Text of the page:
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According to the director the film is about the danger of elevating ideals of any sort into absolutes, which leads to terrorism. Cautioning the viewer to not simply equate the film with fascism because it is German, but to understand it more universally.
I am not certain if I grasp the film in the way the director apparently intended though. My original reaction was looking at the flaws under the surface of an ordinary village. The film then ends its story without closure, by plan, which left me a little empty at the end.
i thoroughly enjoyed the film. It was wonderfully acted, directed, with great photography, and art direction. There was nothing to dislike about the film. The European Protestant pastor/priest being an overbearing, dominating, relentless task master is becoming stereotypical but it so well done here (the pastor is given humanity. He loves his children, watching his facial expressions as one of his youngest displays sacrificial love to him, is touching. One wonders if the pastor has ever experienced such an act of kindness).
The White Ribbon will be a movie I'll keep thinking about. Highly recommended.
It just wasn't funny.
Beerfest by Broken Lizard is just not funny material. Every aspect is over-blown and most jokes are the easiest and most obvious. They then repeat every obvious joke over and over and over again. The story isn't a necessarily bad one, it allows for a lot of potential fun and parody. The comedy troupe simply never seems interested in thinking about it, settling for tired, overused stereotypes without adding anything fresh or new.
I was surprised at how poorly constructed the film was and how awful the two lead actors were (they weren't this bad in Super Troopers by any means). Beerfest, from the jokes, acting, and directing just felt like a lazy exercise.
Vidal Sassoon: The Movie (2010)
A fine film that surrenders to idolatry
Two thirds of Vidal Sassoon: The Movie is wonderful. One can forgive it the hyperbole in which it describes and introduces the viewer to Sassoon, referring to him as a messiah and an essential aspect in the birth of 60s culture (not to downplay his iconic hair designs but I think the 60s would have gone on unimpeded even if the five-point cut wasn't created). Nevertheless, the film makes people, like myself, who know relatively nothing about hair design and even less about hairdressers, drawn into the story of an orphaned Cockney hair stylist.
The background of Sassoon's life is interesting and the creation of his iconic hair cut (using German Bauhaus influences) was both educational and entertaining. Sassoon speaks with such warmth and passion that one cannot help but take part in his joy of looking back.
However, the film begins to take continual missteps toward the end. Difficult aspects of his life are glossed over; his three divorces, the death of his daughter to an overdose, the fact that he regrets selling his company, potentially negative views of his strict professional code, are all left untapped. Instead, the film inserts useless information about his health regime and closes by nearly deifying him for his charity work while his fourth wife sings ceaseless praises about his character.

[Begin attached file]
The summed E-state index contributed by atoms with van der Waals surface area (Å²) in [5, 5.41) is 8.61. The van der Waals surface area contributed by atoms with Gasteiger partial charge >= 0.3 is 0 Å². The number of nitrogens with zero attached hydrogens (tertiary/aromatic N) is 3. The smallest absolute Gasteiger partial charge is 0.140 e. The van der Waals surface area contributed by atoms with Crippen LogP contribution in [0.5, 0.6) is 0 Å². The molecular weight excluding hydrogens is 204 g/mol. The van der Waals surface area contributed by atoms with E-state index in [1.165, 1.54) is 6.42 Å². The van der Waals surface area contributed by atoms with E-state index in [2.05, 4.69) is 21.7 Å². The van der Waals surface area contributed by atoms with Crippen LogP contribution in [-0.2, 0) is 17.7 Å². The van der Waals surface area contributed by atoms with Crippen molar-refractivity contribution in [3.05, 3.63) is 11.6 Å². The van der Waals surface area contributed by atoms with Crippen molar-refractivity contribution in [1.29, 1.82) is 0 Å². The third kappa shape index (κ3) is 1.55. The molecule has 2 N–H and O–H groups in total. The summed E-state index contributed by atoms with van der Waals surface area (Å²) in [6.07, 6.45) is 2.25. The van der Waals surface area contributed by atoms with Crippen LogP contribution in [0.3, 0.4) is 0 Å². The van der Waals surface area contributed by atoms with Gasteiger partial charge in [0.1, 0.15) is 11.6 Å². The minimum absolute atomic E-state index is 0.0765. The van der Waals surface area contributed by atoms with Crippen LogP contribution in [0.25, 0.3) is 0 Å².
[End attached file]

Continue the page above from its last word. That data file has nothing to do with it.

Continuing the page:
The first 2/3rds build the story of an interesting man, who worked with endless determination to become the icon of his profession. But the film is afraid to let us actually know who Sassoon is. Stopping short of giving us depth by further examination of his failures and tragedies, the film heaps worship upon him. Regretfully moving the film away from being Sassoon's personal history and instead making it his personal highlight reel.
Intelligent and Pure Fun
I give "Rise of the Planet of the Apes" 7.5 stars
I truly enjoyed this film, one of the most enjoyable film experiences I have had in a long time. Rupert Wyatt directed the movie with perfect pacing, filling the background of the story with the correct balance of warmth, drama, and action before the climatic battle. Wyatt's pacing was patient but never slow, allowing the story to unfold naturally. We get to see the story of Caesar, the simian version of Spartacus mixed with a dash of Moses, rise to power and cheer for him along the way (Andy Serkis is brilliant, yet again).
"Rise of the Planet of the Apes" is a smart film and it allows all of the people who love to over analyze things (aka geeks like me) to have a heyday. The way the apes grow in power is very much in keeping with the rise of early human civilizations. One can also interpret the entire Planet of the Apes narrative as a racial allegory, which Wyatt plays to, with some scenes alluding to the civil rights movement. Nevertheless, it is important not to over-think the film. "Rise of the Planet of the Apes" is a fun a movie and that is its chief intent.
If there is a negative to the movie, I think Freida Pinto is a bit stiff throughout the film. The acting of James Franco, John Lithgow, Brian Cox, Tom Felton, and David Oyelowo, all hit the right notes, playing their generalized character archetypes very well. Pinto though came across a little wooden to me and her character is unnecessary, acting mostly to add to dimension to Franco's idealistic scientist (and to increase female viewer ship). However, this is a very small qualm.
"Rise of the Planet of the Apes" is a wonderful summer sci-fi action blockbuster that can be enjoyed by the whole family. It is a smart film, never over thinking its subject matter but never playing down to the lowest common denominator. I cannot wait until the next installment of the rebooted Planet of the Apes narrative.